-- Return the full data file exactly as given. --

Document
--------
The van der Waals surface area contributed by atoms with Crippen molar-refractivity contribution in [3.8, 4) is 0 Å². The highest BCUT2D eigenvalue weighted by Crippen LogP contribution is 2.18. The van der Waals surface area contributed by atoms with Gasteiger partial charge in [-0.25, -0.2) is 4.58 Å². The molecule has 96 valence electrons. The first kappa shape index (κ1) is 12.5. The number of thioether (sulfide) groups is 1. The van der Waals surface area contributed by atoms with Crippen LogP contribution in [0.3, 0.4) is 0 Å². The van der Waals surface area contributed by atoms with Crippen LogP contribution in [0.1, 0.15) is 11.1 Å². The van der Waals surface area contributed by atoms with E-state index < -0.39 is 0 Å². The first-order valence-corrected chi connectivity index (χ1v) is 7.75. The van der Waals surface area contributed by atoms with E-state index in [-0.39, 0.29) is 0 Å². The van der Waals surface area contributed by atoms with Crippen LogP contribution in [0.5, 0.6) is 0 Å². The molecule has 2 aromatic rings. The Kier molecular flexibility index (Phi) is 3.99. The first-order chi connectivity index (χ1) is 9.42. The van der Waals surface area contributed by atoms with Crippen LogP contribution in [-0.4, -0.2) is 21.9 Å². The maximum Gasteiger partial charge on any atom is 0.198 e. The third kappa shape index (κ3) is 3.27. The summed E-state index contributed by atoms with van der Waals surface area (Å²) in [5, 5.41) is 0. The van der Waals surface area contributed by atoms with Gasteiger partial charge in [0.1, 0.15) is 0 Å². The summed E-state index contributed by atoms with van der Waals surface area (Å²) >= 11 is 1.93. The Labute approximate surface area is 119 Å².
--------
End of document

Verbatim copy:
The van der Waals surface area contributed by atoms with Crippen molar-refractivity contribution in [3.8, 4) is 0 Å². The highest BCUT2D eigenvalue weighted by Crippen LogP contribution is 2.18. The van der Waals surface area contributed by atoms with Gasteiger partial charge in [-0.25, -0.2) is 4.58 Å². The molecule has 96 valence electrons. The first kappa shape index (κ1) is 12.5. The number of thioether (sulfide) groups is 1. The van der Waals surface area contributed by atoms with Crippen LogP contribution in [0.3, 0.4) is 0 Å². The van der Waals surface area contributed by atoms with Crippen LogP contribution in [0.1, 0.15) is 11.1 Å². The van der Waals surface area contributed by atoms with E-state index < -0.39 is 0 Å². The first-order valence-corrected chi connectivity index (χ1v) is 7.75. The van der Waals surface area contributed by atoms with E-state index in [-0.39, 0.29) is 0 Å². The van der Waals surface area contributed by atoms with Crippen LogP contribution in [0.5, 0.6) is 0 Å². The molecule has 2 aromatic rings. The Kier molecular flexibility index (Phi) is 3.99. The first-order chi connectivity index (χ1) is 9.42. The van der Waals surface area contributed by atoms with Crippen LogP contribution in [-0.4, -0.2) is 21.9 Å². The maximum Gasteiger partial charge on any atom is 0.198 e. The third kappa shape index (κ3) is 3.27. The summed E-state index contributed by atoms with van der Waals surface area (Å²) in [5, 5.41) is 0. The van der Waals surface area contributed by atoms with Gasteiger partial charge in [0.1, 0.15) is 0 Å². The summed E-state index contributed by atoms with van der Waals surface area (Å²) >= 11 is 1.93. The Labute approximate surface area is 119 Å².